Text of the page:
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The World’s Best Golfers Disagree on How to Grip a Putter | Press "Enter" to skip to content

The World’s Best Golfers Disagree on How to Grip a Putter

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AUGUSTA, Ga. — Accurate putting is widely considered the most pivotal golf skill, and the most intractable. While golfers generally hold their clubs the same way for a full swing, when it comes to rolling a little white ball into a hole roughly four inches wide, even the best players in the world contort their hands and arms into exotic grips to calm their nerves and foster consistency.

Here are nine ways that top golfers at this week’s Masters Tournament try to solve the eternal puzzle of putting:

Lee Westwood

Credit…Doug Mills/The New York Times

Lee Westwood: The Claw

Popularized about 25 years ago, the claw grip, in right-handed golfers, features a right hand that does not merge with a stabilizing left hand at the top of the putter, as was done in conventional grips for decades. The right hand branches out on its own, with the putter pinched claw-like between the thumb and forefinger, which can purposely make the right hand more passive in the stroke.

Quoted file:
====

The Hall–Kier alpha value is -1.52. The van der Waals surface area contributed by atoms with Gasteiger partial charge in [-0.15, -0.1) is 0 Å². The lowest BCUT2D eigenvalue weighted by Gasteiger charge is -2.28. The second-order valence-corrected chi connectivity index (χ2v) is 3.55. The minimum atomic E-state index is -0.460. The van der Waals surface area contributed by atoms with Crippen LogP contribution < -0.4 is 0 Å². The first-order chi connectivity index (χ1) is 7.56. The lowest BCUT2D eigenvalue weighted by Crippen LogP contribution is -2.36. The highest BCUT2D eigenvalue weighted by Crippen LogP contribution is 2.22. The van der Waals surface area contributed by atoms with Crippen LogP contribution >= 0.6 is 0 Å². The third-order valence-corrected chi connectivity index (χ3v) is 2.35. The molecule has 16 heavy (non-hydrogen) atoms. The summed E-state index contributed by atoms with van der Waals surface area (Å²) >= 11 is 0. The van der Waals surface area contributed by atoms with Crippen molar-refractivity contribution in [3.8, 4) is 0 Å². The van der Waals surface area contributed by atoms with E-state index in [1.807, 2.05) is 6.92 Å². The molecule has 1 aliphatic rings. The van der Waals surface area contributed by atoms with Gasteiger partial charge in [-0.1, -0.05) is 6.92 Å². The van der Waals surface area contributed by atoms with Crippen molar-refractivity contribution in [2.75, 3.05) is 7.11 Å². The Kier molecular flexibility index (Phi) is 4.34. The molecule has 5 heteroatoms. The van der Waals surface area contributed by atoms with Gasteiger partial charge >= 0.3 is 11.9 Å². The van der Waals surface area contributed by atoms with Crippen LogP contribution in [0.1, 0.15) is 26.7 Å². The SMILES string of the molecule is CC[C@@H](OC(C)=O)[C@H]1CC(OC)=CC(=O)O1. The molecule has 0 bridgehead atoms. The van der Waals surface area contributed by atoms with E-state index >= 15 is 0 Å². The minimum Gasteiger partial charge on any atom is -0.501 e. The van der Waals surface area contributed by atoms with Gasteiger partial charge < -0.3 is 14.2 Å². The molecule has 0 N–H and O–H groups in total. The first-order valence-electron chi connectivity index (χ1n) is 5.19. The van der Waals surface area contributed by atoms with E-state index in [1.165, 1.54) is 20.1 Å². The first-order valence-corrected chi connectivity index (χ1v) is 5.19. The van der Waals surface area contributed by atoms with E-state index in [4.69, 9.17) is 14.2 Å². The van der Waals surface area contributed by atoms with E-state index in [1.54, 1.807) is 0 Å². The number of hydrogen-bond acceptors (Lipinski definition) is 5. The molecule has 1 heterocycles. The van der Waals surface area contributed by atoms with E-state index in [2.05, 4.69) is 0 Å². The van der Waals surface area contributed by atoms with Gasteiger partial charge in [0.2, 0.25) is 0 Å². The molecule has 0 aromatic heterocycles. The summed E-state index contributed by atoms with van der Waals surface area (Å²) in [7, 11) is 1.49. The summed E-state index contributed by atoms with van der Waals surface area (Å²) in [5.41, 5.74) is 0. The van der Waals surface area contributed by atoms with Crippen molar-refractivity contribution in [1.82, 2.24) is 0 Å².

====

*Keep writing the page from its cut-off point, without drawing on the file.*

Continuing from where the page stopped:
Credit…Doug Mills/The New York Times

Phil Mickelson: Lefty Claw

Mickelson is right-handed in most things he does other than golf, and his right hand, with a pointed index finger (sometimes called a pencil grip), becomes the top part of his version of the claw grip. The left hand is in the guiding position. Mickelson values the claw because it makes it easier to have “a longer, smoother stroke” on the fast greens of the Masters and tour events.

Credit…Doug Mills/The New York Times

Adam Scott: Long Putter Claw

Scott is the only Masters champion to have used the older version of a long putter, which could be anchored against the chest. Revised rules forbid the top of the putter touching the body frame, but Scott has adjusted with a right-hand low claw grip. He also tends to leave the flagstick in the hole while putting, which is not common.

Credit…Doug Mills/The New York Times

Justin Rose: Modified Claw

Rose likes to think of his left arm as the driving force of his stroke, and he frequently practices putting with his left hand only. His version of the claw has his two right fingers over the top of the shaft instead of resting on the side. Asked why he prefers this grip, Rose had the most basic, succinct answer of all: “It feels simpler.”


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